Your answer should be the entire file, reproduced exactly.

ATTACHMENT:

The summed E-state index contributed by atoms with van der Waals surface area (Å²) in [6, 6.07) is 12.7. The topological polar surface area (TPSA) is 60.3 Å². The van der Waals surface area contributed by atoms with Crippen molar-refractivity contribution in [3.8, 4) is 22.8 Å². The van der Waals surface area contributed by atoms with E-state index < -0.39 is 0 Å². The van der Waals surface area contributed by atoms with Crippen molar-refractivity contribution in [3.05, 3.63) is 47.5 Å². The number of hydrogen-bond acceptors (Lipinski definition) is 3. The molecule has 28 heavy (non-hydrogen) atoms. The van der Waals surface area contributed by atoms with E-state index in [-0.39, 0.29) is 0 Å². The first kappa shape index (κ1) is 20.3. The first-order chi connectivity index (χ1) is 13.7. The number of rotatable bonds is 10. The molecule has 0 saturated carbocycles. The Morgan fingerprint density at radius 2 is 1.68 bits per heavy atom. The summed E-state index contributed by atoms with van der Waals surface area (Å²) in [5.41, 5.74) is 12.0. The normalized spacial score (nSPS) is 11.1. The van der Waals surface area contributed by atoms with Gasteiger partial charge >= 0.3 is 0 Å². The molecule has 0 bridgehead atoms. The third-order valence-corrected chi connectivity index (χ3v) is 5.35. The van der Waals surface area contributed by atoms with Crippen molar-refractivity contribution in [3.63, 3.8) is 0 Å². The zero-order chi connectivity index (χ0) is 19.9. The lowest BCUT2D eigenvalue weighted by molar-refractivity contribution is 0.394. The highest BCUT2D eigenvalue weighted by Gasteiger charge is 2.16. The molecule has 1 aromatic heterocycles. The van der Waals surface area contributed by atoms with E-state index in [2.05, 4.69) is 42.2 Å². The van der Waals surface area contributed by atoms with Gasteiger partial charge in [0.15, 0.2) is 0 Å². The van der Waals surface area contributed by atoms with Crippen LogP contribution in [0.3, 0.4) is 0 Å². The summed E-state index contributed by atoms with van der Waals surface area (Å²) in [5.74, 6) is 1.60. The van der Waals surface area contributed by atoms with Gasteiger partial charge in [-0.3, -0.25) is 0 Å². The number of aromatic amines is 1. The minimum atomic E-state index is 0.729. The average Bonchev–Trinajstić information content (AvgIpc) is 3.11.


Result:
The summed E-state index contributed by atoms with van der Waals surface area (Å²) in [6, 6.07) is 12.7. The topological polar surface area (TPSA) is 60.3 Å². The van der Waals surface area contributed by atoms with Crippen molar-refractivity contribution in [3.8, 4) is 22.8 Å². The van der Waals surface area contributed by atoms with E-state index < -0.39 is 0 Å². The van der Waals surface area contributed by atoms with Crippen molar-refractivity contribution in [3.05, 3.63) is 47.5 Å². The number of hydrogen-bond acceptors (Lipinski definition) is 3. The molecule has 28 heavy (non-hydrogen) atoms. The van der Waals surface area contributed by atoms with E-state index in [-0.39, 0.29) is 0 Å². The first kappa shape index (κ1) is 20.3. The first-order chi connectivity index (χ1) is 13.7. The number of rotatable bonds is 10. The molecule has 0 saturated carbocycles. The Morgan fingerprint density at radius 2 is 1.68 bits per heavy atom. The summed E-state index contributed by atoms with van der Waals surface area (Å²) in [5.41, 5.74) is 12.0. The normalized spacial score (nSPS) is 11.1. The van der Waals surface area contributed by atoms with Gasteiger partial charge >= 0.3 is 0 Å². The molecule has 0 bridgehead atoms. The third-order valence-corrected chi connectivity index (χ3v) is 5.35. The van der Waals surface area contributed by atoms with Crippen molar-refractivity contribution in [3.63, 3.8) is 0 Å². The zero-order chi connectivity index (χ0) is 19.9. The lowest BCUT2D eigenvalue weighted by molar-refractivity contribution is 0.394. The highest BCUT2D eigenvalue weighted by Gasteiger charge is 2.16. The molecule has 1 aromatic heterocycles. The van der Waals surface area contributed by atoms with E-state index in [2.05, 4.69) is 42.2 Å². The van der Waals surface area contributed by atoms with Gasteiger partial charge in [0.15, 0.2) is 0 Å². The van der Waals surface area contributed by atoms with Crippen LogP contribution in [0.3, 0.4) is 0 Å². The summed E-state index contributed by atoms with van der Waals surface area (Å²) in [5.74, 6) is 1.60. The van der Waals surface area contributed by atoms with Gasteiger partial charge in [-0.3, -0.25) is 0 Å². The number of aromatic amines is 1. The minimum atomic E-state index is 0.729. The average Bonchev–Trinajstić information content (AvgIpc) is 3.11.